Collier Edition

Improving Vision Health With National Glaucoma Awareness Month

Improving Vision Health With National Glaucoma Awareness MonthNational Glaucoma Awareness Month is a great opportunity to spread the word about the eye disease affecting more than 3 million people in the United States. 1According to the National Eye Institute, by 2050 the number of people in the U.S. with glaucoma is expected to increase to 6.3 million. This disease can have no associated symptoms at first, leaving many unaware that they have it. If left untreated, glaucoma can cause total blindness. “Vision loss from glaucoma is not recoverable so it is imperative to be preventative” says Dr. Timothy Quinn, Board Certified Ophthalmologist at Physicians Regional Medical Group. “I recommend an exam every one to two years to catch the disease before vision is lost, and every three to six months for high risk patients and glaucoma patients to stay ahead of any further damage that it may cause.”

Glaucoma is a group of eye diseases that damages the optic nerve. It comes in several different forms with the two most common being primary open-angle glaucoma (POAG) and angle-closure glaucoma (ACG). Open-angle glaucoma is the more common form, and is caused by the slow clogging of the drainage canals which leads to increased eye pressure. This lifelong condition develops slowly with no noticeable symptoms, earning it the nickname “the silent blinder.”

The less common form, ACG, is caused by blocked drainage canals and develops very quickly. This results in a sudden rise in intraocular pressure with very noticeable symptoms, and demands immediate medical attention.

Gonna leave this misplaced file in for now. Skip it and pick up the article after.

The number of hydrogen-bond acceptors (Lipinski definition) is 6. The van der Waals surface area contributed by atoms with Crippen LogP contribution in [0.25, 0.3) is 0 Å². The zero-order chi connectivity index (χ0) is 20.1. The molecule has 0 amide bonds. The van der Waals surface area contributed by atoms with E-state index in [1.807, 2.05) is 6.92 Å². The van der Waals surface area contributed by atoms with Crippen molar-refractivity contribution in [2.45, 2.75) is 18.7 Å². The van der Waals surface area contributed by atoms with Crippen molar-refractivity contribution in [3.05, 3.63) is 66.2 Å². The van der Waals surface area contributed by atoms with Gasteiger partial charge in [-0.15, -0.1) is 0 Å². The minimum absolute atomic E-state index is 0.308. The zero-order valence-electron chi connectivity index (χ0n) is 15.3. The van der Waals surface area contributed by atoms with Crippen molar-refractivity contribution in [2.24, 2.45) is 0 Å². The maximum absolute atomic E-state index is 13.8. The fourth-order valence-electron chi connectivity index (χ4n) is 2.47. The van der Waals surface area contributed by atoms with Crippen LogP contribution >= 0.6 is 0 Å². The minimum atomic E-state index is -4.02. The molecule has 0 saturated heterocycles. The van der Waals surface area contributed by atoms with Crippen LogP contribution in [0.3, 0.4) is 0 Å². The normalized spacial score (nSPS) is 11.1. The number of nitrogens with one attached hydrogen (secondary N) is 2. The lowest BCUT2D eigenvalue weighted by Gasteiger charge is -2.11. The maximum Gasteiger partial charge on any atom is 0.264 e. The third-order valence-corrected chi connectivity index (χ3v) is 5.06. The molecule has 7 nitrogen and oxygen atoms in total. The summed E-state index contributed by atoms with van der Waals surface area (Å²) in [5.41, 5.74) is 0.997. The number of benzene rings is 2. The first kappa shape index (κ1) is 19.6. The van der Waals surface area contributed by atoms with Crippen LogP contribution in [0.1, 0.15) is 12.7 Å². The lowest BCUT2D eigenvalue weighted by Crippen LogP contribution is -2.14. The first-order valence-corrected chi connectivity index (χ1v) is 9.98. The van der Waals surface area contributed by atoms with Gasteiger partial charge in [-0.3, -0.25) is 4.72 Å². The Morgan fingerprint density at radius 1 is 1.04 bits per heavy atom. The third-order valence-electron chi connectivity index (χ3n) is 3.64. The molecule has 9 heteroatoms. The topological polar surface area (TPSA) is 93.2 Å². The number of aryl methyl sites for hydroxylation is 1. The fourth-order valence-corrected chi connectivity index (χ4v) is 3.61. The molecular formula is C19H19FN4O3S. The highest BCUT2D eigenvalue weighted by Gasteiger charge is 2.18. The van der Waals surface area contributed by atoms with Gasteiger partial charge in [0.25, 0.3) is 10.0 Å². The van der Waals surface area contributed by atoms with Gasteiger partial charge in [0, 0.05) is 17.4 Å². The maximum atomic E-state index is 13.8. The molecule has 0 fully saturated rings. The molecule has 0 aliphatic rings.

Treatment options for glaucoma can vary, but generally consist of eye drops and low-risk laser procedures. More severe cases may require surgery, though the recent advent of micro-invasive glaucoma surgery implants and new techniques is encouraging surgical options before greater deterioration and severity of the disease occurs. “This surgery provides treatment in a much less traumatic fashion than more traditional glaucoma surgeries,” says Dr. Quinn.

Dr. Quinn also recommends certain lifestyle changes such as a good diet and exercise to help manage the disease. He also mentions that treating systemic diseases such as cardiovascular, hypertension and diabetes reduces the risk for other events that could worsen visual function in glaucoma patients.

Glaucoma can affect people of all ages, gender and ethnicity, although higher risk factors include older adults, African Americans, and Hispanics. Awareness and regular, comprehensive eye exams are important in maintaining healthy vision.

2The National Eye Institute suggests some of the following ways organizations and individuals can promote awareness during the month of January:

• Reach out to other eye health organizations to join efforts for a bigger, better impact.

• Use social media to post info cards, infographics and videos found in their social media toolkit at

• Engage local media organizations

• Reach out to faith-based institutions and groups and encourage them to post information on social media, include PSAs and other messages about glaucoma in their newsletters and on bulletin boards.

Dr. Quinn’s offices are located in Naples at
Physicians Regional – Collier Blvd,
8340 Collier Blvd, and Physicians Regional
Pine Ridge, 6101 Pine Ridge Rd.

For more information or to schedule an appointment, please call 239-348-4221, or visit


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